5

I'm programming in C using ncurses libraries (it's the first time) and I've two problems. I'm on ubuntu with the default terminal (gnome terminal).

1) I need to resize the terminal. I used resizeter() and resize_term(), but they fail.

2) I use scrollok() function and the problem is that I lose scrolled lines (when I get back with wscrl(), there are blank lines).

#include <ncurses.h>

int main() {

WINDOW *win, *win2;

int i;
char c;

initscr();
cbreak();
noecho();

win=newwin(8,20,1,1);
box(win,0,0);
win2=newwin(6,18,2,2);
scrollok(win2,1);
wrefresh(win);
wrefresh(win);

for(i=0;i<15;i++){
    c=wgetch(win2);
    if(c=='u'){
        wscrl(win2,-1);
        wrefresh(win2);
    }
    else{
        wprintw(win2,"%c\n",c);
        wrefresh(win2);
    }
}

delwin(win);
delwin(win2);
endwin();

return 0;
}
  • 1
    I think you mean resize the terminal, not resize the shell. Most terminals do not allow escape sequences to resize them, because this would be extremely annoying to the user. – R.. Jan 19 '11 at 18:18
  • 1
    @R.. Bah, at least resizing terminal emulators wouldn't be as annoying as resizing physical terminals. – ninjalj Jan 20 '11 at 1:33
6
  1. You can't resize the terminal window from ncurses. The functions you mention resize the part of the terminal window that is painted on by curses. The idea is you catch the SIGWINCH signal and call resizeterm in the handler when the user resizes the window from outside the application (using the mouse, probably).

  2. This is intended behavior, though poorly documented in ncurses and in the Unix standard/POSIX. NetBSD's curses docs state it explicitly:

    If n is positive then stdscr is scrolled up. n lines are lost from the top of stdscr and n blank lines are inserted at the bottom. If n is negative then stdscr is scrolled down. n blank lines are inserted at the top of stdscr and n lines are lost from the bottom.

    So you'll have to manually save input and reprint it when scrolling.

  • @R..&larsmans: yes, I meant terminal (bash is the shell)...I corrected. @larsmans: 2) I edited initial post putting a simple code. – ubuntiano Jan 19 '11 at 21:57
  • @ubuntiano: thanks. Expanded my answer. – Fred Foo Jan 19 '11 at 22:48
  • thanks. I already knew that and I hoped there was another solution...so, I'll manually save input. About first problem, I'll resize ncurses window according terminal window size or I'll use escape sequences to resize terminal window. – ubuntiano Jan 20 '11 at 0:20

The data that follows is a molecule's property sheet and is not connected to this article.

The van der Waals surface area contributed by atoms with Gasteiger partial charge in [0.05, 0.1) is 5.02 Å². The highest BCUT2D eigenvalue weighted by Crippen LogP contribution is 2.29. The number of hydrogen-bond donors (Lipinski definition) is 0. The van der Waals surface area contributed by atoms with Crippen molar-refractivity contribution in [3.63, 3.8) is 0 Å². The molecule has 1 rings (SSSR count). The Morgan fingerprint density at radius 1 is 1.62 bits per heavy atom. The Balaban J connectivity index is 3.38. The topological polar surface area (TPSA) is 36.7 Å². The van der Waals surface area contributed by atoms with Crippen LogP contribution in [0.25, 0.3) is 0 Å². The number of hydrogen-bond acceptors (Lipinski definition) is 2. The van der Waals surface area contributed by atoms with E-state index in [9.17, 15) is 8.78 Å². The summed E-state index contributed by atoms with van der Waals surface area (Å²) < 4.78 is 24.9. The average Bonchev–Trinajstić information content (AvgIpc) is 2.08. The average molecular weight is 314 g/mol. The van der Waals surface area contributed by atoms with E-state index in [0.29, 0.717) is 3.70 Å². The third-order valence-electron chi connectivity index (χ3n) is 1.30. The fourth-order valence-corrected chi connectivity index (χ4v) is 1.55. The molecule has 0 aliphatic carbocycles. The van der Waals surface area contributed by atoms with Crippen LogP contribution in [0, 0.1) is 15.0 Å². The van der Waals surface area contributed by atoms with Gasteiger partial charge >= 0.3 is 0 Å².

• There are several problems with this answer (see my comments). – Thomas Dickey Sep 28 '15 at 8:47
2

POSIX does not cover this case, because the curses document is not part of POSIX. The Open Group happens to maintain documentation for both:

As noted in the manual page for resizeterm, you should not call that function from within a signal handler, because it calls "unsafe" functions. The topic of "unsafe" functions is discussed in several places; that in gcc's documentation would do for a start.

Regarding documentation, @larsmans appears to be quoting from scroll(3), but not citing comparable links for ncurses and "POSIX". For what it's worth:

  • ncurses (seems to address the points implied to be unique to NetBSD)
  • X/Open (is necessarily more general, as it is intended to cover different implementations)

Back to OP's question:

  1. the sample program does not show OP's use of resizeterm nor of resize_term. It is not stated, but presumably OP resized the terminal window and the program did not respond. The manual page for resizeterm is clear enough that ncurses does not cause the terminal to resize. For that (on some terminals), one can use the -s option of resize (a utility program for xterm). If successful, that resizes the terminal, which in turn sends a SIGWINCH. ncurses has a predefined signal handler for that, but at the application level, handling KEY_RESIZE is the recommended way. There are several programs in ncurses-examples which do this.
  2. moving the lines up in a window necessarily moves some out of the window. That implies that lines are shifted into the window to replace those which have left. A "window" is just that: a limited-size view of data. For views with different size, the developer is advised to use "pads" (see manual page). The notes in the scroll manual page mention some issues with the color of blanks (the replacement lines). It is up to the application whether to leave the replacements blank or fill them with the application's data. Curses does not do that automatically (not even for pads).
0

You can't resize the terminal window from ncurses but you can resize the terminal which the resize system call.

#include <ncurses.h>
#include <stdlib.h>

int main(int argc, char *argv[]){
    WINDOW *ventana1;
    system("resize -s 30 80");
    initscr();
    start_color();
    ventana1 = newwin(15, 50, 0, 0);
    init_pair(1,COLOR_YELLOW,COLOR_BLUE);
    init_pair(2,COLOR_BLUE, COLOR_YELLOW);
    wbkgd(ventana1,COLOR_PAIR(1));
    wprintw(ventana1, "POLLO");
    wrefresh(ventana1);
    wgetch(ventana1);
    wgetch(ventana1);
    system("resize -s 20 60");
    wbkgd(ventana1,COLOR_PAIR(2));
    wprintw(ventana1, "POLLO");
    wrefresh(ventana1);
    wgetch(ventana1);
    wgetch(ventana1);
    system("resize -s 35 85");
    system("clear");
    wbkgd(ventana1,COLOR_PAIR(1));
    wprintw(ventana1, "POLLO");
    wrefresh(ventana1);
    wgetch(ventana1);
    wgetch(ventana1);
    delwin(ventana1);
    endwin();
    system("resize -s 25 75");
}

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